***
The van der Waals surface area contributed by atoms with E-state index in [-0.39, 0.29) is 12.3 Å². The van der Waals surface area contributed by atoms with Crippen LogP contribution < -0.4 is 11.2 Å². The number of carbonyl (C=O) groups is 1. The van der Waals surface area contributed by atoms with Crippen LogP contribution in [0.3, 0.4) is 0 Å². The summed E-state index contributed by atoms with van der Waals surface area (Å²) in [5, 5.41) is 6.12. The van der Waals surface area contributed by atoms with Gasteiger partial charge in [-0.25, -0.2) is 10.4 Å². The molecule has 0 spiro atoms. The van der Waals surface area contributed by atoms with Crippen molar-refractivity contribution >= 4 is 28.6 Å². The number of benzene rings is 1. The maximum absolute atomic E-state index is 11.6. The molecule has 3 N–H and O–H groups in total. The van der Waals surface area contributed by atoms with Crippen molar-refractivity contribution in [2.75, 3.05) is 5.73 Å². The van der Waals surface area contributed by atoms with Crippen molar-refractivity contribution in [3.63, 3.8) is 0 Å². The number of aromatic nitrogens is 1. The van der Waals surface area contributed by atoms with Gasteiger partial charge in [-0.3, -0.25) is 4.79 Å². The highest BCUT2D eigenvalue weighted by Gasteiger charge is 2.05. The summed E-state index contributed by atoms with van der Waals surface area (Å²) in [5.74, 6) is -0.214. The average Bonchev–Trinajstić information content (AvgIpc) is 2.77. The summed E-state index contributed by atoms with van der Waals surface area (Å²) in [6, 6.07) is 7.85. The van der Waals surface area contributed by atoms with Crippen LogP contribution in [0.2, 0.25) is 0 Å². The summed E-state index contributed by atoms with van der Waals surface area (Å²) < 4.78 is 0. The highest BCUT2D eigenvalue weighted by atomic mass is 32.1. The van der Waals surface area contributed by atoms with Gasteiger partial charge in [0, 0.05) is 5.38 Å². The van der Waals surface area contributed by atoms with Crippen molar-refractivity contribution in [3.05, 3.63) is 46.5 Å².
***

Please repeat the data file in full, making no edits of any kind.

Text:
The van der Waals surface area contributed by atoms with E-state index in [-0.39, 0.29) is 12.3 Å². The van der Waals surface area contributed by atoms with Crippen LogP contribution < -0.4 is 11.2 Å². The number of carbonyl (C=O) groups is 1. The van der Waals surface area contributed by atoms with Crippen LogP contribution in [0.3, 0.4) is 0 Å². The summed E-state index contributed by atoms with van der Waals surface area (Å²) in [5, 5.41) is 6.12. The van der Waals surface area contributed by atoms with Gasteiger partial charge in [-0.25, -0.2) is 10.4 Å². The molecule has 0 spiro atoms. The van der Waals surface area contributed by atoms with Crippen molar-refractivity contribution >= 4 is 28.6 Å². The number of benzene rings is 1. The maximum absolute atomic E-state index is 11.6. The molecule has 3 N–H and O–H groups in total. The van der Waals surface area contributed by atoms with Crippen molar-refractivity contribution in [2.75, 3.05) is 5.73 Å². The van der Waals surface area contributed by atoms with Crippen molar-refractivity contribution in [3.63, 3.8) is 0 Å². The number of aromatic nitrogens is 1. The van der Waals surface area contributed by atoms with Gasteiger partial charge in [-0.3, -0.25) is 4.79 Å². The highest BCUT2D eigenvalue weighted by Gasteiger charge is 2.05. The summed E-state index contributed by atoms with van der Waals surface area (Å²) in [5.74, 6) is -0.214. The average Bonchev–Trinajstić information content (AvgIpc) is 2.77. The summed E-state index contributed by atoms with van der Waals surface area (Å²) in [6, 6.07) is 7.85. The van der Waals surface area contributed by atoms with Crippen LogP contribution in [0.2, 0.25) is 0 Å². The summed E-state index contributed by atoms with van der Waals surface area (Å²) < 4.78 is 0. The highest BCUT2D eigenvalue weighted by atomic mass is 32.1. The van der Waals surface area contributed by atoms with Gasteiger partial charge in [0, 0.05) is 5.38 Å². The van der Waals surface area contributed by atoms with Crippen molar-refractivity contribution in [3.05, 3.63) is 46.5 Å².